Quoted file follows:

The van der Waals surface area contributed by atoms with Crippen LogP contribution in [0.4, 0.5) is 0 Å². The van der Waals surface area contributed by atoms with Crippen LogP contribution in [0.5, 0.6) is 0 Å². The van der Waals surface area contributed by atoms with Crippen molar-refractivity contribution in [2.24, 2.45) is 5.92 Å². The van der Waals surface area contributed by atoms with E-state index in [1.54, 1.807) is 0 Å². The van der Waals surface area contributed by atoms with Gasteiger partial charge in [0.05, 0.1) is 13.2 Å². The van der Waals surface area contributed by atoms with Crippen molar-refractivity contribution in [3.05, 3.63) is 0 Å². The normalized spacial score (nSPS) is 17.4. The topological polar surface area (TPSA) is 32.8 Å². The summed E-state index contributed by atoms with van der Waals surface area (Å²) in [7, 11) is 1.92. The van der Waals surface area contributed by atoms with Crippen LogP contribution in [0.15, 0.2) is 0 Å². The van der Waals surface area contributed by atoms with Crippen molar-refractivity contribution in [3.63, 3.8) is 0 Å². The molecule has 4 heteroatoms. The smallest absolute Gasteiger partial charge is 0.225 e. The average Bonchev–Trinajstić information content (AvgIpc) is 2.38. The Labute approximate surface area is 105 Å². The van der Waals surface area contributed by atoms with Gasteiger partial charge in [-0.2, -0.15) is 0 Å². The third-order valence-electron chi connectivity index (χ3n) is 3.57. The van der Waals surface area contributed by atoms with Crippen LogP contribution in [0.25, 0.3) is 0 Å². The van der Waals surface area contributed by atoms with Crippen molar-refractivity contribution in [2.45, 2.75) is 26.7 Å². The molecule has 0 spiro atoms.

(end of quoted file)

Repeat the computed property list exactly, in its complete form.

The van der Waals surface area contributed by atoms with Crippen LogP contribution in [0.4, 0.5) is 0 Å². The van der Waals surface area contributed by atoms with Crippen LogP contribution in [0.5, 0.6) is 0 Å². The van der Waals surface area contributed by atoms with Crippen molar-refractivity contribution in [2.24, 2.45) is 5.92 Å². The van der Waals surface area contributed by atoms with E-state index in [1.54, 1.807) is 0 Å². The van der Waals surface area contributed by atoms with Gasteiger partial charge in [0.05, 0.1) is 13.2 Å². The van der Waals surface area contributed by atoms with Crippen molar-refractivity contribution in [3.05, 3.63) is 0 Å². The normalized spacial score (nSPS) is 17.4. The topological polar surface area (TPSA) is 32.8 Å². The summed E-state index contributed by atoms with van der Waals surface area (Å²) in [7, 11) is 1.92. The van der Waals surface area contributed by atoms with Crippen LogP contribution in [0.15, 0.2) is 0 Å². The van der Waals surface area contributed by atoms with Crippen molar-refractivity contribution in [3.63, 3.8) is 0 Å². The molecule has 4 heteroatoms. The smallest absolute Gasteiger partial charge is 0.225 e. The average Bonchev–Trinajstić information content (AvgIpc) is 2.38. The Labute approximate surface area is 105 Å². The van der Waals surface area contributed by atoms with Gasteiger partial charge in [-0.2, -0.15) is 0 Å². The third-order valence-electron chi connectivity index (χ3n) is 3.57. The van der Waals surface area contributed by atoms with Crippen LogP contribution in [0.25, 0.3) is 0 Å². The van der Waals surface area contributed by atoms with Crippen molar-refractivity contribution in [2.45, 2.75) is 26.7 Å². The molecule has 0 spiro atoms.